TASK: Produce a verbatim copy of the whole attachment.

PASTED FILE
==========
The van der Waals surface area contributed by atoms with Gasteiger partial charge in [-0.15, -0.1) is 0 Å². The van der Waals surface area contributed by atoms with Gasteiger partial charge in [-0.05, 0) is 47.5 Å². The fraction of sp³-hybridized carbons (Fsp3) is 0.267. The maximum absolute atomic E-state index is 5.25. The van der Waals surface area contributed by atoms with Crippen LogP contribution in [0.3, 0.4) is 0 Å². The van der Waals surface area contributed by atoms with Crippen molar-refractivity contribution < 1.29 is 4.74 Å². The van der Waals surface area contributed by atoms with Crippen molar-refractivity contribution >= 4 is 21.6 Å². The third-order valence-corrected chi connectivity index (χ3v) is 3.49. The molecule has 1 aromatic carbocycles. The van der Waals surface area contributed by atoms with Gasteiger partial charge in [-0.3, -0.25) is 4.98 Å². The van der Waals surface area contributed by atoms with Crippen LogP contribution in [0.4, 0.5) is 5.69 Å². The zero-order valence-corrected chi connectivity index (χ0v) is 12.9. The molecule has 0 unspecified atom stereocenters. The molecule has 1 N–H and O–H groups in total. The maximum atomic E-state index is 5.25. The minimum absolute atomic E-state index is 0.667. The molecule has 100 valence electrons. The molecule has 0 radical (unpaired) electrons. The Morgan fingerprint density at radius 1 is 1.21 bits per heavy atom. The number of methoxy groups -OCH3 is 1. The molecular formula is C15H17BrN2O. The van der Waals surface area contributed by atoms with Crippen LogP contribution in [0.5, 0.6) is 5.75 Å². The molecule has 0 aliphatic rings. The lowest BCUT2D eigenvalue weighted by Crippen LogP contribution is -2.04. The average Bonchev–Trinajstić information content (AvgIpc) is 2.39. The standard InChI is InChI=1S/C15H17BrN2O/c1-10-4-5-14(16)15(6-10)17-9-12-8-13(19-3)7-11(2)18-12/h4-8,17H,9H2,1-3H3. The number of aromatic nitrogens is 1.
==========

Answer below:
The van der Waals surface area contributed by atoms with Gasteiger partial charge in [-0.15, -0.1) is 0 Å². The van der Waals surface area contributed by atoms with Gasteiger partial charge in [-0.05, 0) is 47.5 Å². The fraction of sp³-hybridized carbons (Fsp3) is 0.267. The maximum absolute atomic E-state index is 5.25. The van der Waals surface area contributed by atoms with Crippen LogP contribution in [0.3, 0.4) is 0 Å². The van der Waals surface area contributed by atoms with Crippen molar-refractivity contribution < 1.29 is 4.74 Å². The van der Waals surface area contributed by atoms with Crippen molar-refractivity contribution >= 4 is 21.6 Å². The third-order valence-corrected chi connectivity index (χ3v) is 3.49. The molecule has 1 aromatic carbocycles. The van der Waals surface area contributed by atoms with Gasteiger partial charge in [-0.3, -0.25) is 4.98 Å². The van der Waals surface area contributed by atoms with Crippen LogP contribution in [0.4, 0.5) is 5.69 Å². The zero-order valence-corrected chi connectivity index (χ0v) is 12.9. The molecule has 0 unspecified atom stereocenters. The molecule has 1 N–H and O–H groups in total. The maximum atomic E-state index is 5.25. The minimum absolute atomic E-state index is 0.667. The molecule has 100 valence electrons. The molecule has 0 radical (unpaired) electrons. The Morgan fingerprint density at radius 1 is 1.21 bits per heavy atom. The number of methoxy groups -OCH3 is 1. The molecular formula is C15H17BrN2O. The van der Waals surface area contributed by atoms with Crippen LogP contribution in [0.5, 0.6) is 5.75 Å². The molecule has 0 aliphatic rings. The lowest BCUT2D eigenvalue weighted by Crippen LogP contribution is -2.04. The average Bonchev–Trinajstić information content (AvgIpc) is 2.39. The standard InChI is InChI=1S/C15H17BrN2O/c1-10-4-5-14(16)15(6-10)17-9-12-8-13(19-3)7-11(2)18-12/h4-8,17H,9H2,1-3H3. The number of aromatic nitrogens is 1.